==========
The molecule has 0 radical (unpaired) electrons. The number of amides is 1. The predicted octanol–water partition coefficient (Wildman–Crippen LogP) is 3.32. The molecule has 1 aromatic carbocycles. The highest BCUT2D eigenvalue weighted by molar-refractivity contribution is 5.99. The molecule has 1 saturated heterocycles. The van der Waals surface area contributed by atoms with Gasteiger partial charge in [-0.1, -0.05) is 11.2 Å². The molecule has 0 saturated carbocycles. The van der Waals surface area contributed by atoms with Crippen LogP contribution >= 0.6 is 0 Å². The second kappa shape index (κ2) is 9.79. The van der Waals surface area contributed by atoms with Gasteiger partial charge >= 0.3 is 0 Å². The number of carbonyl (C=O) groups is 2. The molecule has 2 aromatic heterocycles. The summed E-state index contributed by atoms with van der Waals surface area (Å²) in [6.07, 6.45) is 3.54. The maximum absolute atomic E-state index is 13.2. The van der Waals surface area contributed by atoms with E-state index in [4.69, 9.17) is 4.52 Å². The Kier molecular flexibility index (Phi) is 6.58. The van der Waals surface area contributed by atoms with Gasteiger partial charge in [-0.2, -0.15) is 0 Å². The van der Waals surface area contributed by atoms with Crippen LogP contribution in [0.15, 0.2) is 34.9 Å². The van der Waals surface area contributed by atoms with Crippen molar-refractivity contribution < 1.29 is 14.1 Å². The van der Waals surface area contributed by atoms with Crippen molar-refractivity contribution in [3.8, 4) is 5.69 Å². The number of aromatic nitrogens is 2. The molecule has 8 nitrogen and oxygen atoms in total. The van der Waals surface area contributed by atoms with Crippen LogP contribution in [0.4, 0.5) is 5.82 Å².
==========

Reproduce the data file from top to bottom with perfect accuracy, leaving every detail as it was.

The molecule has 0 radical (unpaired) electrons. The number of amides is 1. The predicted octanol–water partition coefficient (Wildman–Crippen LogP) is 3.32. The molecule has 1 aromatic carbocycles. The highest BCUT2D eigenvalue weighted by molar-refractivity contribution is 5.99. The molecule has 1 saturated heterocycles. The van der Waals surface area contributed by atoms with Gasteiger partial charge in [-0.1, -0.05) is 11.2 Å². The molecule has 0 saturated carbocycles. The van der Waals surface area contributed by atoms with Crippen LogP contribution >= 0.6 is 0 Å². The second kappa shape index (κ2) is 9.79. The van der Waals surface area contributed by atoms with Gasteiger partial charge >= 0.3 is 0 Å². The number of carbonyl (C=O) groups is 2. The molecule has 2 aromatic heterocycles. The summed E-state index contributed by atoms with van der Waals surface area (Å²) in [6.07, 6.45) is 3.54. The maximum absolute atomic E-state index is 13.2. The van der Waals surface area contributed by atoms with E-state index in [4.69, 9.17) is 4.52 Å². The Kier molecular flexibility index (Phi) is 6.58. The van der Waals surface area contributed by atoms with Gasteiger partial charge in [-0.2, -0.15) is 0 Å². The van der Waals surface area contributed by atoms with Crippen LogP contribution in [0.15, 0.2) is 34.9 Å². The van der Waals surface area contributed by atoms with Crippen molar-refractivity contribution < 1.29 is 14.1 Å². The van der Waals surface area contributed by atoms with Crippen molar-refractivity contribution in [3.8, 4) is 5.69 Å². The number of aromatic nitrogens is 2. The molecule has 8 nitrogen and oxygen atoms in total. The van der Waals surface area contributed by atoms with Crippen LogP contribution in [0.4, 0.5) is 5.82 Å².